Lawyers Put Pressure on the Government to Introduce “No Fault Divorces”
It was recently reported that family lawyers have been gathering outside Parliament to put pressure on the government to introduce “no fault divorces”.
Family Lawyers appear to agree that divorce law needs modernising to allow for the possibility of ‘no fault divorces’. If ‘no fault divorces’ were introduced, then many in the legal profession predict that there would be a rise in mediation and a drop in the amount of couples issuing Court proceedings: both in relation to children and financial matters.
Many clients find it difficult to understand why they should have to blame the other party to a divorce, particularly if the parties have remained amicable since separation. Of course, a party is forced to wait for two years if they are opposed to issuing a petition on the grounds of the other parties unreasonable behaviour.
When parties separate amicably, it puts them in a difficult position if they are forced to blame the other party and this can often impact on the stance the other party takes moving forward. As a result, they may take a more hardened stance when children and financial issues need to be resolved. This can then often lead to the parties becoming embroiled in Court proceedings they had intended to avoid. This in turn can lead to them both spending matrimonial money they could have otherwise avoided spending on lawyers.
At present, if you want to divorce, but have been separated for less than two years, you have to issue a petition on the basis of Unreasonable Behaviour or Adultery. In respect of an Unreasonable Behaviour petition, the parties could technically sit down and agree what to put in the petition (to try to retain their amicable relationship). Alternatively, one party has to decide upon what to put in the statement of case in order to provide the Judge with enough examples of the other parties faults to convince him/her that they are entitled to a divorce. Of course, the first option makes a mockery of the divorce process but the second leads to conflict that could have otherwise been avoided. Neither is ideal.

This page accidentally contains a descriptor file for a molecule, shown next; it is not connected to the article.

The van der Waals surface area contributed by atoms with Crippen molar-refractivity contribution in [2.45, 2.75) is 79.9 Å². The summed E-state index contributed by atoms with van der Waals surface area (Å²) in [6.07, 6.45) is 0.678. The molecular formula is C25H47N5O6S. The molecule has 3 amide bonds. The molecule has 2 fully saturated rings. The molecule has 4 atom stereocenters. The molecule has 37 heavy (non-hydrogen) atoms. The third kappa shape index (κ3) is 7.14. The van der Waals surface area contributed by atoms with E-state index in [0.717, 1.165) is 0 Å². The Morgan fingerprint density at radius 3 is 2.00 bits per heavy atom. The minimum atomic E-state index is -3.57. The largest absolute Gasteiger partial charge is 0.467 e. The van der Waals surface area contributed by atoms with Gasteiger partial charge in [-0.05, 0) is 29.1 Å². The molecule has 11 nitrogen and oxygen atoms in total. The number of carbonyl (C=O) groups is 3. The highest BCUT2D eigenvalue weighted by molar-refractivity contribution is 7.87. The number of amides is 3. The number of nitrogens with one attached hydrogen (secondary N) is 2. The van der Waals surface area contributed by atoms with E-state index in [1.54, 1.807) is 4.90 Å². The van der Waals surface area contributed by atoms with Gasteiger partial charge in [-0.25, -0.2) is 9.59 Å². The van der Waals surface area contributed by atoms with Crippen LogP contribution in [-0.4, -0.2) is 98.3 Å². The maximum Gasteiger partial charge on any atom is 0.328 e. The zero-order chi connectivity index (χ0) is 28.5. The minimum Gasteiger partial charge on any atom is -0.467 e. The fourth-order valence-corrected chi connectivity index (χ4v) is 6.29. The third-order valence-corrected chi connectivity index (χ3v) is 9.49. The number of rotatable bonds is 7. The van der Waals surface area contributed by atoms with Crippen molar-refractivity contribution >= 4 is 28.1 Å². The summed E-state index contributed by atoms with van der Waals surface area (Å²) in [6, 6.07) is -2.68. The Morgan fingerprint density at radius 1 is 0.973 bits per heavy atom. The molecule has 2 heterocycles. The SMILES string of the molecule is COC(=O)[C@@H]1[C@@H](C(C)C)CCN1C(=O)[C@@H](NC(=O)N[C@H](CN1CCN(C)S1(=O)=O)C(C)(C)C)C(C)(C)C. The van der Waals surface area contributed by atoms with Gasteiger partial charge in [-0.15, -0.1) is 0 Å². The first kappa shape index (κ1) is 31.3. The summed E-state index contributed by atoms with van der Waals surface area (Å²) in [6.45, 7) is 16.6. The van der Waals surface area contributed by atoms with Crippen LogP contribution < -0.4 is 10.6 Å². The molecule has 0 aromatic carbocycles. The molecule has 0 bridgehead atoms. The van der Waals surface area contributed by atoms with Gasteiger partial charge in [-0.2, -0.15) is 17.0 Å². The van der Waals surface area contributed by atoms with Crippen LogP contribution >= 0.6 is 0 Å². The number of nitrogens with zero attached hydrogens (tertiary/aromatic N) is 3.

Figures show that around 60% of divorces are filed on the basis of Adultery or Unreasonable Behaviour. However, this figure misrepresents the fact that given a choice many couples would have avoided issuing on either of those grounds.
So the question remains as to why it is still necessary to have to blame an ex-spouse in order to secure a divorce to enable both parties to move on with their lives.
At Ringrose Law we have a specialist team that can advise on any matters relating to Family Law contact or call into one of our offices in Boston, Lincoln, Spalding, Sleaford, Grantham or Newark.